5 Seeds of Greatness From Travel for USA Sons and Daughters

JFK, the 35th U.S. president, understood travel. What are the five seeds of greatness for our sons and daughters? Read a timeline of a his travels.

U.S. President John Fitzgerald Kennedy (JFK) traveled the world before he became president. He understood the value of travel, and his travels surely contributed to his greatness.

We can follow his example to plant the same seeds of greatness in our own sons and daughters. A timeline of JFK’s travels reveals five travel recommendations to help a U.S. citizen empathize with people from outside the USA.

President Kennedy History

Travel Timeline of U.S. President John F. Kennedy

1935, September ,London, UK – first trip abroad with his parents and sister, Kathleen, to London.

1937, July, Sailed to France – brought his convertible and drove for 10 weeks throughout Europe with Billings.

1938, June, Sailed Across Atlantic – sailed overseas with his father and brother, Joe, to work with his father, who was then Franklin D. Roosevelt's U.S. ambassador to the Court of St. James at the American embassy in London. He then went to Czechoslovakia and Germany before returning to London on September 1, 1939, the day Germany invaded Poland.

1939, September 3, London, UK – The family was in the House of Commons for speeches endorsing the United Kingdom's declaration of war on Germany.

1939, Europe to New York City – his first transatlantic flight.

1941, South America – helped his father write a memoir about his father's three years as an American ambassador, and then traveled throughout South America.

1941, World War II, Panama and South Pacific – commanded a patrol torpedo (PT) boat.


5 Travel Related Seeds of Greatness to Plant in your Children

These five things will help plant the seeds of greatness into the mind our of sons and daughters, and increase their capacity to empathize with the world outside the USA.

1. Live abroad for six months to stop being insulated Americans – to stop being Americans for one time in their lives – and learn to think as global citizens.

2. Learn Spanish or French to think in a different culture.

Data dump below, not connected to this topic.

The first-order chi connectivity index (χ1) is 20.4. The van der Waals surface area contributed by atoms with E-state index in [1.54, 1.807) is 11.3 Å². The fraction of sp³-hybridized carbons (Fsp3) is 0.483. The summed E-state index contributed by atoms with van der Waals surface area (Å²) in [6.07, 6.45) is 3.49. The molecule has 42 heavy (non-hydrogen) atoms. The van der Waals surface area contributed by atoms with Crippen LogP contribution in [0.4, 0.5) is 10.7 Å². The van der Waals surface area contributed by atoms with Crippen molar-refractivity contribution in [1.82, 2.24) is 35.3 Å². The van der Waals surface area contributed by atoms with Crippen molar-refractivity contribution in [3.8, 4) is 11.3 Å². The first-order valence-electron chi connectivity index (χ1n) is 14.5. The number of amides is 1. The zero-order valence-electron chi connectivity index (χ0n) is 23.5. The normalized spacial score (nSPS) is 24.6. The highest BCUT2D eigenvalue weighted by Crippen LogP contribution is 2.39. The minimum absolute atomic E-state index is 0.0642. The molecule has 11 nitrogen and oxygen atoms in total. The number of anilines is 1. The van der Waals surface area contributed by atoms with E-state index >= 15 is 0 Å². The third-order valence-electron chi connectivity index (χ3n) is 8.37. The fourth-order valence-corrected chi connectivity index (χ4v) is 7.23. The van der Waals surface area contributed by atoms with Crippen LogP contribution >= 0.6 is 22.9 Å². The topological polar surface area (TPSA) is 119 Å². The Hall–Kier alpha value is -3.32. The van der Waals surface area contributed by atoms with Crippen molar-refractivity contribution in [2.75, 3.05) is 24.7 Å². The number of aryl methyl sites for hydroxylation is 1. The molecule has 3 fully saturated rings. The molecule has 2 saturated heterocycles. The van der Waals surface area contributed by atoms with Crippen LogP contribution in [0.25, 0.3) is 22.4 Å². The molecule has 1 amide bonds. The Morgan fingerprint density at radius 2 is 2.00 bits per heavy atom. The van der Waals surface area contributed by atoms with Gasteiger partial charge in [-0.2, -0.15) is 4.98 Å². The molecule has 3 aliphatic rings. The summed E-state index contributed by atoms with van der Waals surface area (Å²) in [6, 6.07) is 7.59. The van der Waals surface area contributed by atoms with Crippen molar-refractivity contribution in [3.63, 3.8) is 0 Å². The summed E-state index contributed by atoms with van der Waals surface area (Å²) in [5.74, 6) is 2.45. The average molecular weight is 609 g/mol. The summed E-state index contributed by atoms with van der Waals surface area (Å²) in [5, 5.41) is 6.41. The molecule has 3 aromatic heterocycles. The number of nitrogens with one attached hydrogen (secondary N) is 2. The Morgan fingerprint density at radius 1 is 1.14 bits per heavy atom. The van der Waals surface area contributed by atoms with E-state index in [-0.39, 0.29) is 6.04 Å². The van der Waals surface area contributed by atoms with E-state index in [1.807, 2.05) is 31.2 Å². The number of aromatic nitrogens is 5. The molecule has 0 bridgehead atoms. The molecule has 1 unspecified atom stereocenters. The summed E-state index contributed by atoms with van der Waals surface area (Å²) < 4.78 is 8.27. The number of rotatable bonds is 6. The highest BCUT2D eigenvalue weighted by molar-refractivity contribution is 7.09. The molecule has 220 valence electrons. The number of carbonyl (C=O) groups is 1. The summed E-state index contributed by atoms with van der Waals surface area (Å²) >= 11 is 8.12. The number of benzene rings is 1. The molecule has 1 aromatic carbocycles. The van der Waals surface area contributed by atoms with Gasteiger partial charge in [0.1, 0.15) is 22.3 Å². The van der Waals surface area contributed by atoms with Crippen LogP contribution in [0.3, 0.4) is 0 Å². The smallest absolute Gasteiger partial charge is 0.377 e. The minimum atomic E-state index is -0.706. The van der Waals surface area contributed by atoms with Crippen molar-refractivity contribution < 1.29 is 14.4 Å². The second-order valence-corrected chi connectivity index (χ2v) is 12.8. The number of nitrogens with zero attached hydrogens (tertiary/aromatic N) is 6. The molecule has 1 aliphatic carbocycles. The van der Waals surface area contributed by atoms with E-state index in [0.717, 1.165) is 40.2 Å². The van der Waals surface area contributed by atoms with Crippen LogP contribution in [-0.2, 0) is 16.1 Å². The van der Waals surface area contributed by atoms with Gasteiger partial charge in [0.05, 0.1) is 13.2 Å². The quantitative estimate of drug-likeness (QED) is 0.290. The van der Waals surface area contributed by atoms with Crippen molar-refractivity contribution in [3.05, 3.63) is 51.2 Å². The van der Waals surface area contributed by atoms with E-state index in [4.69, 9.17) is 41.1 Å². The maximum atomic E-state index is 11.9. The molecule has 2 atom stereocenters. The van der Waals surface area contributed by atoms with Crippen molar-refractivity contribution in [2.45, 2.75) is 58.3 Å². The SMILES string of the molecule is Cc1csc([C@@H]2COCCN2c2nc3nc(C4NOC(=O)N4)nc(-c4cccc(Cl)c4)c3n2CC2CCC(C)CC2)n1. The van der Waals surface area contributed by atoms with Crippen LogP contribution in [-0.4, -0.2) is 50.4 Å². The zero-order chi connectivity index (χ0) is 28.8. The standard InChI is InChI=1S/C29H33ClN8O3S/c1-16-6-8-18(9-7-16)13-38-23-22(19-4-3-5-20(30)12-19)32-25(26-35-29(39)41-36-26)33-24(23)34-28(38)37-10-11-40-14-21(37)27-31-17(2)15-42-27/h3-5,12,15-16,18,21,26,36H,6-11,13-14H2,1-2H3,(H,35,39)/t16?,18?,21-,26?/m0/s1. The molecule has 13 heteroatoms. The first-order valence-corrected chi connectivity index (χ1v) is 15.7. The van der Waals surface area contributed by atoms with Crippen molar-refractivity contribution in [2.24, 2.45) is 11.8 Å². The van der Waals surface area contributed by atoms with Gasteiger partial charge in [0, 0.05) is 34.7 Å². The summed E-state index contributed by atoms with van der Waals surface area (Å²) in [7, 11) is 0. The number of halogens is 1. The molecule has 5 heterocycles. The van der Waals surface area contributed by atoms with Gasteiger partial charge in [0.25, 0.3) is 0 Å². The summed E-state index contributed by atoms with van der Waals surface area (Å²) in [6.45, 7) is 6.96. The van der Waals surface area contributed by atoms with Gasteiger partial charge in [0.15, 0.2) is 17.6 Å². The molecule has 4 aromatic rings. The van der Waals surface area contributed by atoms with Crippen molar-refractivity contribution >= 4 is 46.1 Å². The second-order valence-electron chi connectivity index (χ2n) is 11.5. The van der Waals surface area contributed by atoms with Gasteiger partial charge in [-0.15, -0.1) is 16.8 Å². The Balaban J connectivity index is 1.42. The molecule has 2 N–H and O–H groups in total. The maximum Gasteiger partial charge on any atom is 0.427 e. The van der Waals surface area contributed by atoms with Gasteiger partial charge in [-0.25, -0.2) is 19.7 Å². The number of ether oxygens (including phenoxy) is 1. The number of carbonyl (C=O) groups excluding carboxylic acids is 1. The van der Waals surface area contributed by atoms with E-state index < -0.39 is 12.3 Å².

3. Take Eurorail around Europe for one month to empathize with Europeans.

4. Travel the Amazon River to feel the immense nature of the planet.

5. Visit Ghana or Kenya to see the world from different eyes.



Andy Graham

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I have basically accomplished the 1st three seeds and in a way numbers 4 and 5 by traveling on rivers in other countries though not anything resembling the Amazon.
Closest I've come to Africa was Saudi Arabia.
It is a travel destination on my list but doubtful as I grow older.
I have 12 areas on my list and quite honestly only Egypt, So. Africa and Morocco are in Africa.

I did have a former female employee who went on the Amazon for over 2 months in the '70s and had some great stories of her adventure. If I were younger I would definitely have this on my list.

Seeing the world from different eyes I have been able to do that.
Learned (a little of each as needed) Italian, German, Japanese and gave up on Chinese. Lived in Italy 1 1/2 yrs, Germany 8 yrs, Japan 3 yrs and China less than 1 yr.
Been married to Japanese/American, German and now Chinese. A few lady friends between marriages from other countries.

I have thought of myself as a global citizen for a long time and have only twice experienced a problem in another country.
1st time was Mexico where I and 2 friends had a barroom altercation in Mexicali and then the local corrupt cops. We did get away OK.
The other time in Munich with a stupid drunk punk which ended up arrested when he pushed the lady cop around that came on the scene. This one was very funny to watch.

Other than that I have met many fantastic people from all walks of life. I have to admit my not traveling as much as I once did has made life, though pleasant, also boring very often.

Both my children are also well traveled and know German.

One of the problems in our government and probably most others is they have people who represent them in other countries that go there with little or no real knowledge (other than some quick "Foreign Lands For Dummies" study) LOL. They call these people Statesmen or women.
I'm sure that many stateswomen do a "fine" job according to the "rules" but have no idea how often they are actually ignored, laughed at, etc after they leave some of the countries they go to.

I know this to be true having been a fed and talking with locals. Oh well I enjoyed myself and always got along.

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